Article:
The number of extremely hot days in India is persistently increasing due to climate change, particularly in inland areas. Records show that the number of extremely hot days has increased from 413 days over the 1981-1990 period, to 600 over the 2011-2020 period. A 2023 study found that 90% of India is at high risk of being impacted by climate change-induced heatwaves, with implications for food security and reaching sustainable development goals (SDGs). Human-caused warming is accelerating ice loss in the Himalayas, with significant implications for farmers who rely on the meltwater.

SNAPSHOT OF INDIAN AGRICULTURAL PRODUCTION

India is the world’s largest producer of milk, pulses, ginger, okra, banana, mango and the second-largest producer of fruit, vegetables, onion, rice, wheat, sugarcane, peanut, vegetables, fruit and cotton. Rice occupies the biggest share of India's cereals export, accounting for 80% (in monetary terms) during 2022- 2023. However, compared to other kharif grains such as pearl millet, sorghum and maize, which respectively make up around 8%, 2.5% and 15% of the grain supply during this season, rice is substantially more sensitive to fluctuations in monsoon rainfall. It is suggested that India’s growing reliance on rice has increased its vulnerability to climate change-induced food insecurity. Diversifying kharif crops may help mitigate against this.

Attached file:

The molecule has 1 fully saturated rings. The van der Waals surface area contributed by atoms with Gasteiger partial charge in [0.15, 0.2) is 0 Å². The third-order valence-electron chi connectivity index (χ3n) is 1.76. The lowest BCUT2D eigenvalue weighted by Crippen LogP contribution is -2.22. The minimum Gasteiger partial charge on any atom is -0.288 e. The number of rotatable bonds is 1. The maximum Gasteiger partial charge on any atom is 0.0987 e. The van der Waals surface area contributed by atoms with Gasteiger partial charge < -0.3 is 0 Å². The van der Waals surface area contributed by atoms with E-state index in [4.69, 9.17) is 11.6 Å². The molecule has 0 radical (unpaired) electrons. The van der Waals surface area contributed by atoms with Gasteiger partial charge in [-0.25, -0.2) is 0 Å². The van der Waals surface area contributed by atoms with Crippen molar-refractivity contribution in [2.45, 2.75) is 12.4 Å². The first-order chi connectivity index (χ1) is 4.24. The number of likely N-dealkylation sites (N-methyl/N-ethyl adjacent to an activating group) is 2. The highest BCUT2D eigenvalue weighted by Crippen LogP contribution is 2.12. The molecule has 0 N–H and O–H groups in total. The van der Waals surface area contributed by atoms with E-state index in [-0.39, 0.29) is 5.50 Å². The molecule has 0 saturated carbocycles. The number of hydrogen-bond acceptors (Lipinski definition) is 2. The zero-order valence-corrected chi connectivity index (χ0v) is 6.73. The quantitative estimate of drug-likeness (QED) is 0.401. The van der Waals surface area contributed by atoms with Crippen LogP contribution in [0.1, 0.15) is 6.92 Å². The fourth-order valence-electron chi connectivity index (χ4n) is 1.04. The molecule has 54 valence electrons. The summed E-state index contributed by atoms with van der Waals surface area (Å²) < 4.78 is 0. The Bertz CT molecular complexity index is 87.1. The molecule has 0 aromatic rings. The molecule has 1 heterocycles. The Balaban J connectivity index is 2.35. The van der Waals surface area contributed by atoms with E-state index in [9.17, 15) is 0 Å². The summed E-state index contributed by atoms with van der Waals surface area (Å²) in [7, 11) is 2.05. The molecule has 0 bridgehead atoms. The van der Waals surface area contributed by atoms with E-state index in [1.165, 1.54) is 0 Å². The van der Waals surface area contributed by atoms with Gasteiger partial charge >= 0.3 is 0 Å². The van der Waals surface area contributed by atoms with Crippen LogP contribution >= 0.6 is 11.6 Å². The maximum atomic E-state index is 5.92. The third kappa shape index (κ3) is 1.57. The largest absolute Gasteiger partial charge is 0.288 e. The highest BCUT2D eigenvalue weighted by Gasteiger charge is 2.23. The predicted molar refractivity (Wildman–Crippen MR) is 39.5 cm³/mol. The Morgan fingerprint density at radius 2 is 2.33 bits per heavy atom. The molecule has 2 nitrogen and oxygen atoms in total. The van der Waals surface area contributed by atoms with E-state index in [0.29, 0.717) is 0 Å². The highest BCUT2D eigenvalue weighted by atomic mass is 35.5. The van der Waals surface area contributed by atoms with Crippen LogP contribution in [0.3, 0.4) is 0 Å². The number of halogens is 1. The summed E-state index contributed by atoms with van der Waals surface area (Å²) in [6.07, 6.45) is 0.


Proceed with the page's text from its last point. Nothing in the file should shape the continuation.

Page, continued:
Rice-wheat systems - in which rice is primarily grown during the monsoon (kharif) season and wheat is grown during the winter (rabi) season - dominate in India, with wheat and rice making up around 85% of total annual grain production. During the kharif season, rice makes up three-quarters of the grain supply for domestic consumption. However, compared to other kharif grains such as pearl millet, sorghum and maize, which make up around 8%, 2.5% and 15% of the grain supply during this season, rice is substantially more sensitive to fluctuations in monsoon rainfall. It is suggested that India’s growing reliance on rice has increased its vulnerability to climate change-induced food insecurity. Diversifying kharif crops may help mitigate against this.